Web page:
Image Grading
Using the mouse-driven arrow on the computer screen (ImageJ 1.32j; developed by Wayne Rasband, National Institutes of Health, Bethesda, MD; available at http://rsb.info.nih.gov/ij/index.html), two graders independently measured (Fig. 2) the linear dimensions of the disrupted retinal layers by placing a line between the proximal and distal points of the following disruption of the structures:
Figure 2.
 
Illustrations of the six linear dimensions that were separately and independently assessed by two graders. The six linear dimensions include the width of the fundus autofluorescence atrophic lesion at the site transected by the SD-OCT scan, the width of disruption of the ONL, the ELM, the IRPL, and the width of choroidal hyperreflectivity. The disruption of each parameter was defined at both linear ends of atrophy and a line was placed horizontally, to determine the respective linear dimension. The images in the figure were cropped for illustration purposes and do not show the entire 30° field of the original scans.
Figure 2.
 
Illustrations of the six linear dimensions that were separately and independently assessed by two graders. The six linear dimensions include the width of the fundus autofluorescence atrophic lesion at the site transected by the SD-OCT scan, the width of disruption of the ONL, the ELM, the IRPL, and the width of choroidal hyperreflectivity. The disruption of each parameter was defined at both linear ends of atrophy and a line was placed horizontally, to determine the respective linear dimension. The images in the figure were cropped for illustration purposes and do not show the entire 30° field of the original scans.
  1.  
    FAF loss: The linear dimension was defined by the sharp step in the recorded signal (i.e., the abrupt transition from severely reduced FAF intensities to the normal background or increased intensity) and was quantified on the FAF images exactly at the site of the line identifying the placement of the SD-OCT scan.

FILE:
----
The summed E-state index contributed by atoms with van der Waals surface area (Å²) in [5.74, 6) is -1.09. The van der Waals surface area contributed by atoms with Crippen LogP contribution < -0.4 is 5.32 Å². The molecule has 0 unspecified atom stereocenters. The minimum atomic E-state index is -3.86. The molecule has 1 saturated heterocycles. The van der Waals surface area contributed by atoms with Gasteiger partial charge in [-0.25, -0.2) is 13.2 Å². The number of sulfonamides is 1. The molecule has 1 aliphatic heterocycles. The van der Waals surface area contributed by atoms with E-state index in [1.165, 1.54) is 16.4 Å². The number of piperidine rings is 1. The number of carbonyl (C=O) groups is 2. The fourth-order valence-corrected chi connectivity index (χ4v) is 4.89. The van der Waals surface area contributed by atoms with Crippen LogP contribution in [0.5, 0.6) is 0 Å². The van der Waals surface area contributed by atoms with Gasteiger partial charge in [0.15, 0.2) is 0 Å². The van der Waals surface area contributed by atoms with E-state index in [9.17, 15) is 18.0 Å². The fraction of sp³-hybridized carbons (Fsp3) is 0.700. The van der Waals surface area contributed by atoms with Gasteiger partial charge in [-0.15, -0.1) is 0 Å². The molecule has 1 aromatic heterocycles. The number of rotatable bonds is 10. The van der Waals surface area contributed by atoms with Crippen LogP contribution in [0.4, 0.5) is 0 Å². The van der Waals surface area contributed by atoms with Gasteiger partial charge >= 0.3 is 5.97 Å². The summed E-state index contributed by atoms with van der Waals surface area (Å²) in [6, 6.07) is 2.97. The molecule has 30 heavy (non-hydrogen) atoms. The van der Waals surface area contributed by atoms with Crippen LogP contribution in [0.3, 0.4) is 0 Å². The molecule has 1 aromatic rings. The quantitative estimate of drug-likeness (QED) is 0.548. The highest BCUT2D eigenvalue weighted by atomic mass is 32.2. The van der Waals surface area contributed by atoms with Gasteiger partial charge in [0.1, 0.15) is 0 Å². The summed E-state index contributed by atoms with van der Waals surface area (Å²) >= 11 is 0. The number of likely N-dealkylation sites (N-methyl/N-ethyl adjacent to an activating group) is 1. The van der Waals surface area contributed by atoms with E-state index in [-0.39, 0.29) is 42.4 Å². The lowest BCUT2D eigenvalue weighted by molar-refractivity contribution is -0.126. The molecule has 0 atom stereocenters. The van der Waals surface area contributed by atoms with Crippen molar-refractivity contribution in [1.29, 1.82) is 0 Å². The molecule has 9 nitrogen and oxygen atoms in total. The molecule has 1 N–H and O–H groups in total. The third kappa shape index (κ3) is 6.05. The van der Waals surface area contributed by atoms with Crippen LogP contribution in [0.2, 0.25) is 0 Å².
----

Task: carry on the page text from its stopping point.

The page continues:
2.  
    ONL loss: the points at each site where the bands of the photoreceptor cell nuclei were completely lost on the SD-OCT images.
  3.  
    ELM (external limiting membrane) loss: the points at each site where the ELM (band 1 in Fig. 1) were completely lost on the SD-OCT images.
  4.  
    IPRL (interface of the inner and outer segments of the photoreceptor layer) loss: the complete loss of IPRL (band 2 in Fig. 1) on the SD-OCT scans; small focal alterations of this band away from edges of atrophy were not included in this parameter; IPRL loss was recorded only if band 2 was no longer visible.
  5.  
    RPE attenuation: the point on the SD-OCT scan where the upper third (toward the vitreous) of band 4 was lost. The lower third which presumably reflects Bruch's membrane was not considered.
  6.  
    Choroidal signal enhancement: the points at which there is an abrupt transition from a hyporeflective to hyperreflective area in the choriocapillaris below Bruch's membrane on the SD-OCT scan at each site of atrophy.
Graders were instructed to exclude any measurement in case of insufficient image quality. Linear dimensions were always quantified at the most nasal and most temporal margins of atrophy in cases of multiple patches of GA. Pixel values were calculated in micrometers by using the scale factor given by the instrument (Spectralis HRA+OCT; Heidelberg Engineering). This factor is based on a Gullstrand eye, assuming standard corneal radii and taking into account the individual spherical refraction as adjusted by the operator during acquisition. Correlations between the width of disruption of the retinal cell layers identified in the SD-OCT images (i.e., ONL, ELM, IPRL, and RPE), choroidal signal enhancement, and the width of the atrophic lesion, identified with FAF and transected by the OCT scan, were analyzed by the Pearson correlation test. All tests were two-tailed (SAS software, ver. 9.2; SAS Institute, Cary, NC). Bland-Altman analysis was used to assess interobserver variability. 29 Finally, a third masked reader quantified atrophic areas in square millimeters on the FAF images by customized image analysis software, as previously described. 19